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« Patent Reform Legislation Moves to Senate Floor | Main | Centocor Ortho Biotech, Inc. v. Abbott Laboratories (Fed. Cir. 2011) »

February 23, 2011

Comments

Kevin, this doesn't sound like a proposal to encourage generic drug development. Given the way in which it would restrict innovators in how they can price and market their products, it sounds more like a proposal to punish innovators for...innovating (gasp)!

The drug business is asymmetrical: the barrier to entry for a new drug is extremely high, to the point that without assurances of the opportunity to recoup the investment make a good profit, a candidate for a new drug won't be developed, period.

In contrast, as you noted, the barrier to generic drug entry is low, which means that sooner or later, generic competition will occur, it's just a question of timing. The 180-day exclusivity period for generic manufacturers - and the potential windfall associated therewith - was meant to provide them with an incentive to knock out invalid patents or to develop design-arounds. Without the promise of that exclusivity, the commencement of generic competition may occur at a later date, as it may not be worth it for a generic drug company to challenge a patent if success means it will be opening the floodgates for other generic drug companies. But inevitably, there will be generic competition. As it is, as you noted, in those cases where there *aren't* authorized generics, the price to the consumer doesn't really drop until after the 180-day exclusivity period.

Have any of these Senators conducted a cost-benefit analysis to see how their proposal stacks up against maintaining the status quo? Despite the "threat" of authorized generics and their potential to "eat into" generic drug companies' profits, I haven't heard about a slowdown in Paragraph IV litigation the last few years, so is the forbidding of authorized generics really necessary?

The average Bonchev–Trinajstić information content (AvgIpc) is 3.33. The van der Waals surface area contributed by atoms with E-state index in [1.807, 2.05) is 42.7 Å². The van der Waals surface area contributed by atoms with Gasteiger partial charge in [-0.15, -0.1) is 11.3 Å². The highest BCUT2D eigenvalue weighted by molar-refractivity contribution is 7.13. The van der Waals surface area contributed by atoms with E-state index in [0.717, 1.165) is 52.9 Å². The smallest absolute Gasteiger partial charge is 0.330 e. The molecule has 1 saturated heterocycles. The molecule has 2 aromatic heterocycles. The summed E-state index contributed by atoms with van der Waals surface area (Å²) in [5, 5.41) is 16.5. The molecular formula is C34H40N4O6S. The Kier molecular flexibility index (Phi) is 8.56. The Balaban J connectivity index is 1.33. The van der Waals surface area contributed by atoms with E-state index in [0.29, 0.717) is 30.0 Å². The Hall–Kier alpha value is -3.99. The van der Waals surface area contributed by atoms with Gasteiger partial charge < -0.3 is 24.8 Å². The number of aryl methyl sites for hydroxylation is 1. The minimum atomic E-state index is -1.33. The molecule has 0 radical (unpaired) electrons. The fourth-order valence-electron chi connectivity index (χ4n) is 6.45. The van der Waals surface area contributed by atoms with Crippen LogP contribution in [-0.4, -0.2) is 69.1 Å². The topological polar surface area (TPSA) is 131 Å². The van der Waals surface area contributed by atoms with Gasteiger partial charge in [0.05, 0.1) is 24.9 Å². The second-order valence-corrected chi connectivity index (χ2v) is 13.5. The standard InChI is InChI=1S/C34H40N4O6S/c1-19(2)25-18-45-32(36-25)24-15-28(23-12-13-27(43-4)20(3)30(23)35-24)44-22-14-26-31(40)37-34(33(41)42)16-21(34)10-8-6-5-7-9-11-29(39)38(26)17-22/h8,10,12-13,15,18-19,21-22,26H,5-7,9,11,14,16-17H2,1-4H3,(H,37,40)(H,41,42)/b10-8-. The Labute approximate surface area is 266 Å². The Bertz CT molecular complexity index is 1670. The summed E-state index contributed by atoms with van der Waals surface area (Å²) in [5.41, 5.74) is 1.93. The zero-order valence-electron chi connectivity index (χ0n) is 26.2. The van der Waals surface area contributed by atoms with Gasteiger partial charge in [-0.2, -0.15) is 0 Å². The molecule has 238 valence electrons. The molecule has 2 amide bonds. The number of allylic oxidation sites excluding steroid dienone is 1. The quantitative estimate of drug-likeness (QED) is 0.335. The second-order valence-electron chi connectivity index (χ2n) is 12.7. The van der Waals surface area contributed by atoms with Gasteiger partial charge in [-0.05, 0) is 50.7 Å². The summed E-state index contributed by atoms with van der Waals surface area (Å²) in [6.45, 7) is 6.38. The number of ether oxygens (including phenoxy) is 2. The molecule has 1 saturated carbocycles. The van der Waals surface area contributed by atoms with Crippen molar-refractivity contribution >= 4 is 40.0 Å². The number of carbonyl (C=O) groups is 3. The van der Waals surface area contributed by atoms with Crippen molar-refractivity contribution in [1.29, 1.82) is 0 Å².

At the other extreme, have the Senators done a c/b analysis of getting rid of the 180-day exclusivity period altogether? Or forbidding authorized generics, but at the same time shortening the exclusivity period for the successful paragraph IV challenger to 60 days? If at present a successful P-IV challenge (which costs a few million dollars to mount, in addition to the few million dollars it takes to actually develop the generic copy of the original drug) to a blockbuster drug nets the challenger several hundred million dollars, you would think it should still be able to realize a pretty good ROI over a shorter exclusivity period, enough to maintain the incentive to challenge.

Even better, rather than fine-tuning a system that at its core is dysfunctional, the Senators might do well to seriously consider the proposal, advanced independently by Bob Armitage and Sherry Knowles (as you reported in earlier PatentDocs posts) that exclusivity for the innovator be set at 14 years from FDA approval, without ties to patents and patent challenges. That would create predictably for all parties, would guarantee a significant price drop at the end of 14 years, and enable drug companies on both sides of the divide to free up assets currently allocated for the ubiquitous paragraph IV litigation. Might not be so good for those of us who litigate P-IV, but I'm more concerned about new drugs reaching the market. Besides, we lawyers seem to be pretty adept at manufacturing reasons for people and companies to avail themselves of our services.

"it sounds more like a proposal to punish innovators for...innovating (gasp)!"

While I have to admit I'm all for that, I don't really understand why letting the big drug maker be a generic as well is a bad thing. Sure it discourages others from coming in, but that seems fine to me.

"advanced independently by Bob Armitage and Sherry Knowles (as you reported in earlier PatentDocs posts) that exclusivity for the innovator be set at 14 years from FDA approval, without ties to patents and patent challenges."

Despite that being uttered by Knowles the idea itself, if not the term, isn't so bad. Call it 10 or 12 and you've got a deal if I were in lawmaking.

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